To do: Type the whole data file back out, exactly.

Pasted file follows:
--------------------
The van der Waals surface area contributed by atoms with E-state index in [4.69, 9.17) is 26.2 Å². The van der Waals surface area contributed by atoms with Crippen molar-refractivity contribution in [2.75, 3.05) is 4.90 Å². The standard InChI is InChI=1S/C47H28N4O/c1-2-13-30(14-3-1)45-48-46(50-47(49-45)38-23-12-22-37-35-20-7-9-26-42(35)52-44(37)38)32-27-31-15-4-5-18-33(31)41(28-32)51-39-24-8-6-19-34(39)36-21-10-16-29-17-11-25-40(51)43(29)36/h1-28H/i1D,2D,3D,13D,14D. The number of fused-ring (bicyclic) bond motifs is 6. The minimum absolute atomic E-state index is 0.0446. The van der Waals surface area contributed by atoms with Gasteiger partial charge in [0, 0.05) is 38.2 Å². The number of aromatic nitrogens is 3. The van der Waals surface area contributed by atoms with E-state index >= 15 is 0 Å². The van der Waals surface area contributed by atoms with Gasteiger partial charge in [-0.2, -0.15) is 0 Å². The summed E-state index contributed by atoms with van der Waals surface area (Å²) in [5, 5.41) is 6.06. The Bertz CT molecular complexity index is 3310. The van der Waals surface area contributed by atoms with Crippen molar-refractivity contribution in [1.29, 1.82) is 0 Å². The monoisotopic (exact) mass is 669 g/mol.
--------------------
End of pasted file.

The van der Waals surface area contributed by atoms with E-state index in [4.69, 9.17) is 26.2 Å². The van der Waals surface area contributed by atoms with Crippen molar-refractivity contribution in [2.75, 3.05) is 4.90 Å². The standard InChI is InChI=1S/C47H28N4O/c1-2-13-30(14-3-1)45-48-46(50-47(49-45)38-23-12-22-37-35-20-7-9-26-42(35)52-44(37)38)32-27-31-15-4-5-18-33(31)41(28-32)51-39-24-8-6-19-34(39)36-21-10-16-29-17-11-25-40(51)43(29)36/h1-28H/i1D,2D,3D,13D,14D. The number of fused-ring (bicyclic) bond motifs is 6. The minimum absolute atomic E-state index is 0.0446. The van der Waals surface area contributed by atoms with Gasteiger partial charge in [0, 0.05) is 38.2 Å². The number of aromatic nitrogens is 3. The van der Waals surface area contributed by atoms with E-state index >= 15 is 0 Å². The van der Waals surface area contributed by atoms with Gasteiger partial charge in [-0.2, -0.15) is 0 Å². The summed E-state index contributed by atoms with van der Waals surface area (Å²) in [5, 5.41) is 6.06. The Bertz CT molecular complexity index is 3310. The van der Waals surface area contributed by atoms with Crippen molar-refractivity contribution in [1.29, 1.82) is 0 Å². The monoisotopic (exact) mass is 669 g/mol.